German Glühwein

updated Dec 5, 2023

This mulled wine recipe is for the German Glühwein, which literally translates to glow-wine, because of how you feel after you've been drinking tiny mugs outside in December.

Serves4 to 6

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Quick Overview

How to Make Glühwein

To make Glühwein, make a simple syrup and simmer it with some whole spices like cinnamon sticks, cloves, and star anise. Then turn down the heat and let barely simmer for at least 20 minutes and up to 3 hours.

If you want to make it ahead of time, let it cool to room temperature then store it in an airtight container in the fridge for up to 3 days. Rewarm in a pot over medium low heat.

Look to the people who survive winters with only a few hours of sunlight each day for the coziest and most heart-warming holiday drinks. The answer, according to Germans, Swedes, Norwegians, Finns, and Danes? Mulled wine.

Here is a basic recipe that will make Glühwein like you would get at a German Christmas market. In fact, many commercial Christmas markets simply reheat a pre-sweetened and pre-spiced mix, so this will likely taste even better.

(Image credit: Leela Cyd)

Ingredients in Glühwein

  • Dry red wine: You don’t want to use anything too sweet (or expensive)! Chianti, cabernet Sauvignon, or pinot noir, would work all well here.
  • Sugar: You can use granulated and turbinado sugar interchangeably in this recipe.
  • Orange: Use both the zest and the fresh juice.
  • Whole spices: Cinnamon sticks, star anise, and cloves add a lovely and festive warm flavor to the drink.
  • Rum or amaretto: Adding a shot just before serving is optional.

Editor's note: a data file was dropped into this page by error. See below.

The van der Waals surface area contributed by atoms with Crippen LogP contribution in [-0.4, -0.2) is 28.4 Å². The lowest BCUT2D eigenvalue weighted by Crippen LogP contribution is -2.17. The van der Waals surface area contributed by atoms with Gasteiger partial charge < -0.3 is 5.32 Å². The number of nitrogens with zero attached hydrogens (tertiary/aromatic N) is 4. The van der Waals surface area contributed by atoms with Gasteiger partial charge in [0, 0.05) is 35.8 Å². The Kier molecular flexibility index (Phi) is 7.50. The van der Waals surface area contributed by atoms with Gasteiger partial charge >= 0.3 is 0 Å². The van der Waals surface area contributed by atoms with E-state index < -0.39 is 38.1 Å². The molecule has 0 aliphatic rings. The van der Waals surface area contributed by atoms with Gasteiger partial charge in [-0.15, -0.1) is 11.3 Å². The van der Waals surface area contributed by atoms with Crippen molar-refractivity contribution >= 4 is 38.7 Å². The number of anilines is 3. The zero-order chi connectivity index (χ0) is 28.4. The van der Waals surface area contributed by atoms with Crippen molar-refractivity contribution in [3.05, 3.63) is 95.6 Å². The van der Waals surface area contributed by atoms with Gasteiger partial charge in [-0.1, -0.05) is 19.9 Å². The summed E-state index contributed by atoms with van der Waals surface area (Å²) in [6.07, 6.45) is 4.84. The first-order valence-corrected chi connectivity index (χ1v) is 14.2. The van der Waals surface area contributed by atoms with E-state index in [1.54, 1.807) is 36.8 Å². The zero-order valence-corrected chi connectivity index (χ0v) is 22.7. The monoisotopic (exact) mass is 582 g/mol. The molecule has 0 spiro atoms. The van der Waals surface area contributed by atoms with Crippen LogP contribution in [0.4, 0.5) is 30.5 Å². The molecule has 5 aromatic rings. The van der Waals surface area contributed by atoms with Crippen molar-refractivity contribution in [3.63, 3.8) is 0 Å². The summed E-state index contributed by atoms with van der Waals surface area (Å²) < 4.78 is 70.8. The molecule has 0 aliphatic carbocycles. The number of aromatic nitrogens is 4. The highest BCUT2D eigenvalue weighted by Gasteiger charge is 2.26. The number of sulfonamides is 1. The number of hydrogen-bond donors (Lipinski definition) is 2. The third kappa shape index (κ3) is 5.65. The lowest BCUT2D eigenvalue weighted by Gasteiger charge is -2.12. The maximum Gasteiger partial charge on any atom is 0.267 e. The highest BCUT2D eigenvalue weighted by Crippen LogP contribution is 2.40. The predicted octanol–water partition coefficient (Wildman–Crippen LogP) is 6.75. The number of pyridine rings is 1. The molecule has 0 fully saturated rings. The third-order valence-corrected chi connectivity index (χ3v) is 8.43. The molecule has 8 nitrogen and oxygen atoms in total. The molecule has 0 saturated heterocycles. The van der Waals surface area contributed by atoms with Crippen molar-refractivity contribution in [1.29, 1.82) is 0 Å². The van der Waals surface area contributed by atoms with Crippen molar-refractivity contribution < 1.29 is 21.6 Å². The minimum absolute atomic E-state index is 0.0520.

Is Gluhwein Different from Regular Mulled Wine?

There are different regional variations of mulled wine, and the recipe itself is always more of a guideline than a rulebook. Glühwein is traditionally served at stalls at Christmas markets across Germany and Austria to keep people warm as they shop and socialize.

This recipe is for the German Glühwein, which literally translates to glow-wine, because of how you feel after you’ve been drinking tiny mugs outside in December.

(Image credit: Leela Cyd)

Essential Tips for Making Glühwein

Mulling wine is not exactly rocket science, but there are a few tips to keep in mind. The recipe scales very easily for a smaller post-dinner cuddle-up or a holiday crowd.

Heat gently.

The first and most important rule? Do not let the wine boil or you will boil off the alcohol! I tend to let it heat gently for about 20 minutes before my guests arrive.

Use a budget-friendly wine.

It’s also not worth spending a ton of money on the wine here. The best wine for glühwein is a dry red wine such as Chianti to Cabernet Sauvignon.

Experiment with spices.

Germans tend to keep it pretty basic, but you can experiment and add cardamom, vanilla, ginger, or even black pepper. In the Nordic countries, they add blanched almonds and raisins to their gløgg!

Add a shot if desired.

And then there’s the optional Schuss, or shot of hard liquor (usually rum or amaretto). I tend to order and make my Glühwein without it — especially if it’s the first of several glasses — but it does keep you warmer!

German Glühwein

This mulled wine recipe is for the German Glühwein, which literally translates to glow-wine, because of how you feel after you've been drinking tiny mugs outside in December.

Serves 4 to 6

Nutritional Info

Ingredients

  • 1/2

    medium orange

  • 3/4 cup

    water

  • 1/4 cup

    turbinado or granulated sugar

  • 10 to 20

    whole cloves

  • 2

    cinnamon sticks

  • 2

    whole star anise

  • 1 (750-milliliter) bottle

    dry red wine

  • Rum or amaretto, for serving (optional)

Instructions

  1. Using a vegetable peeler, remove the zest from the orange in wide strips, taking care to avoid the white pith; set aside. Juice the orange and set the juice aside.

  2. Combine the water and sugar in a large, nonreactive saucepan and boil until the sugar has completely dissolved. Reduce the heat and add the cloves, cinnamon, star anise, orange zest, and orange juice. Simmer until a fragrant syrup forms, about 1 minute.

  3. Reduce the heat further and add the wine. Let it barely simmer for at least 20 minutes but up to a few hours. Keep an eye out so that it doesn't reach a full simmer.

  4. Strain and serve in small mugs, adding a shot of rum or amaretto and garnishing with the orange peel and star anise if desired.